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Top US central bank official sees inflation pressure easing

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Inflationary pressures in the United States are easing as problems with the supply and transportation of goods and materials appear to be easing. That’s what a top official of the US central banking umbrella Federal Reserve said.

According to John Williams, president of the Fed in New York, inflation will fall to 2.5 percent this year. But he also warned that the forecast is surrounded by great uncertainty due to the ongoing corona pandemic. Given the rapid recovery and high inflation, the time for the Fed to make a decision on raising interest rates is approaching, Williams assured.

Inflation in the US is at 7 percent year on year at its highest level in nearly 40 years. The ongoing high monetary depreciation puts the Fed under increasing pressure to raise interest rates to curb inflation. Fed Chair Jerome Powell has already said that if prices continue to rise too fast, interest rates may have to go up sooner.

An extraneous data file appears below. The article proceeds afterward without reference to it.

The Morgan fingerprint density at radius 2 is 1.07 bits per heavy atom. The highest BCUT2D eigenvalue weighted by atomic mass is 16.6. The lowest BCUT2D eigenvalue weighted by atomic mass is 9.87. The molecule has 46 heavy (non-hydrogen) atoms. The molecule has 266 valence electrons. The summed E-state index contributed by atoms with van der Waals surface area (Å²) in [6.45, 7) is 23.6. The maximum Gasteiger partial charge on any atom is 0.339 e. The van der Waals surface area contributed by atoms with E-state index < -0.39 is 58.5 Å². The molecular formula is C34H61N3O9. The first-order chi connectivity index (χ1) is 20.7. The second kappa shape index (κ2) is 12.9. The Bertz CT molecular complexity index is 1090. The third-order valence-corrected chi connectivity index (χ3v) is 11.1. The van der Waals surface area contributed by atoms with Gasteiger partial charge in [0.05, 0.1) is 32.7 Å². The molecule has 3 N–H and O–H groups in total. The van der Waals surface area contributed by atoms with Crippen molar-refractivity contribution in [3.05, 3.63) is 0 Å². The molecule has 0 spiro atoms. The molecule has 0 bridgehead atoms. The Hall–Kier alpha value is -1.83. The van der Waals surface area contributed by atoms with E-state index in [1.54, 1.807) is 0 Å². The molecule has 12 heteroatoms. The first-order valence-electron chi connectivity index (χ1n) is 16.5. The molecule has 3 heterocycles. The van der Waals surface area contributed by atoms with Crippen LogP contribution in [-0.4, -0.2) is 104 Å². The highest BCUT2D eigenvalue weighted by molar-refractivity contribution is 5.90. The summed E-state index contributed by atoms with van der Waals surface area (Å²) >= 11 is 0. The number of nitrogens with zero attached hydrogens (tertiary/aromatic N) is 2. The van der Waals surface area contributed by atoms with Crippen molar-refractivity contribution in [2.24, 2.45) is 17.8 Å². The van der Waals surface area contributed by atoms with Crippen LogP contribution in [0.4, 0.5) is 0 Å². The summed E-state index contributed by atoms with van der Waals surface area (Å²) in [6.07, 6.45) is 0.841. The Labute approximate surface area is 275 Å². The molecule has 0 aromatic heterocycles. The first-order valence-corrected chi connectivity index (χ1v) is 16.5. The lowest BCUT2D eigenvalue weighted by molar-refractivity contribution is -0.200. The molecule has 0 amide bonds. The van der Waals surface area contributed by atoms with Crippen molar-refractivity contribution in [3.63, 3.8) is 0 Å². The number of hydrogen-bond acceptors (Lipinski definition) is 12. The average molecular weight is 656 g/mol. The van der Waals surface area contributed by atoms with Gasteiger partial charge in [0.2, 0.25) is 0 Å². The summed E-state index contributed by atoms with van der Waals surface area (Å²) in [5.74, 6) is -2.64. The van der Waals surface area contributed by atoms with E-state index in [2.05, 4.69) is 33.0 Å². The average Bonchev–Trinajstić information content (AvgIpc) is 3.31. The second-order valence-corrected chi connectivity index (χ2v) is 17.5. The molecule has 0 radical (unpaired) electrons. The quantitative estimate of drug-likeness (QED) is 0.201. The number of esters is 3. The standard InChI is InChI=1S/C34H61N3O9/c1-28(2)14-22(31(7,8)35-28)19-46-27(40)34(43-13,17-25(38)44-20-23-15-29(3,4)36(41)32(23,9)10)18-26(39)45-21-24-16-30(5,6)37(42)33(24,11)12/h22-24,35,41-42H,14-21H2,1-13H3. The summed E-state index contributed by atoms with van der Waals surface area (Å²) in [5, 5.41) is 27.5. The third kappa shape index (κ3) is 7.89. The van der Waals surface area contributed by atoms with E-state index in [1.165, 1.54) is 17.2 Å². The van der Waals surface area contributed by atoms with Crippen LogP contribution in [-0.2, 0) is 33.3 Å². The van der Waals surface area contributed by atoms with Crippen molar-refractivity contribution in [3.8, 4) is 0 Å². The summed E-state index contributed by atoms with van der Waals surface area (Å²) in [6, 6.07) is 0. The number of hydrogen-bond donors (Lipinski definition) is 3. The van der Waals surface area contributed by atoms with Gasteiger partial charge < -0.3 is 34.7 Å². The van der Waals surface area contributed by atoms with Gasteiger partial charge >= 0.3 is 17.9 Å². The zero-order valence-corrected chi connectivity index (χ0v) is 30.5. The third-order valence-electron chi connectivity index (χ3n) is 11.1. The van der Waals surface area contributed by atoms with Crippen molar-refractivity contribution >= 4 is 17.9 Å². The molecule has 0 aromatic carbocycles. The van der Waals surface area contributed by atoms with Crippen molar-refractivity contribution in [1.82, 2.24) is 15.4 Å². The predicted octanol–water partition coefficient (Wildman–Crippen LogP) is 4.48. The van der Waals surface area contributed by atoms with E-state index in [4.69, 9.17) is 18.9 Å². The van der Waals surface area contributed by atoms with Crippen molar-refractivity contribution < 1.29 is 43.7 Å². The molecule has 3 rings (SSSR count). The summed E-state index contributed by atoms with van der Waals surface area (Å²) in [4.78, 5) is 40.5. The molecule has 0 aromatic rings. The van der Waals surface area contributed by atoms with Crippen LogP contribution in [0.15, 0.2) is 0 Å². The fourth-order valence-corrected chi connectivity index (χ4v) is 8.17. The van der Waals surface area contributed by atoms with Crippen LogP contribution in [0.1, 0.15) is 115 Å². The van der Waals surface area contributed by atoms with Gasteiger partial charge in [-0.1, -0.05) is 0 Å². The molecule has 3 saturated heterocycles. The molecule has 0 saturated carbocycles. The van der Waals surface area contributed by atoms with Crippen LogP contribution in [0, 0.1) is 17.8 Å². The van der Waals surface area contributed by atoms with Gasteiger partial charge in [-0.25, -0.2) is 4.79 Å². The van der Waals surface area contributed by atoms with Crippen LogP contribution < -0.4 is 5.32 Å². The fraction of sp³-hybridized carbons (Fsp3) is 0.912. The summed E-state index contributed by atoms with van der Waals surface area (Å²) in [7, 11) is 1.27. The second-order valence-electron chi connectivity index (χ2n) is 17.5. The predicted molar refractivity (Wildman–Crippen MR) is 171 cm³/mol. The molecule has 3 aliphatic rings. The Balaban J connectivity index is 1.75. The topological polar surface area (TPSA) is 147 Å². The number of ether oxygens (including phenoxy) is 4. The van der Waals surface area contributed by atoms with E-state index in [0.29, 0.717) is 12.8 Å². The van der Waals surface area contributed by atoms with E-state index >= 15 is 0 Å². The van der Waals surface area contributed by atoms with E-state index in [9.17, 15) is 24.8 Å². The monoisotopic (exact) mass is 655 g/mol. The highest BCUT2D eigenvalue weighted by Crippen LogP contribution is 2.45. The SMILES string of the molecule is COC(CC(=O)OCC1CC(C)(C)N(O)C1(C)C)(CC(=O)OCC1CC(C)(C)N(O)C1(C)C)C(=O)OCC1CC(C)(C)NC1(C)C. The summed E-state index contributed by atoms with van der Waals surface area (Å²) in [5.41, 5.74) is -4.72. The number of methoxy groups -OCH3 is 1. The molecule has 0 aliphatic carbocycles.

The markets are widely expected to raise interest rates in the US in March. According to Williams, the time frame will depend on how the recovery from the crisis progresses. He expects inflation to reach its target of around 2 percent by 2023.



Top US central bank official sees inflation pressure easing
Source link Top US central bank official sees inflation pressure easing

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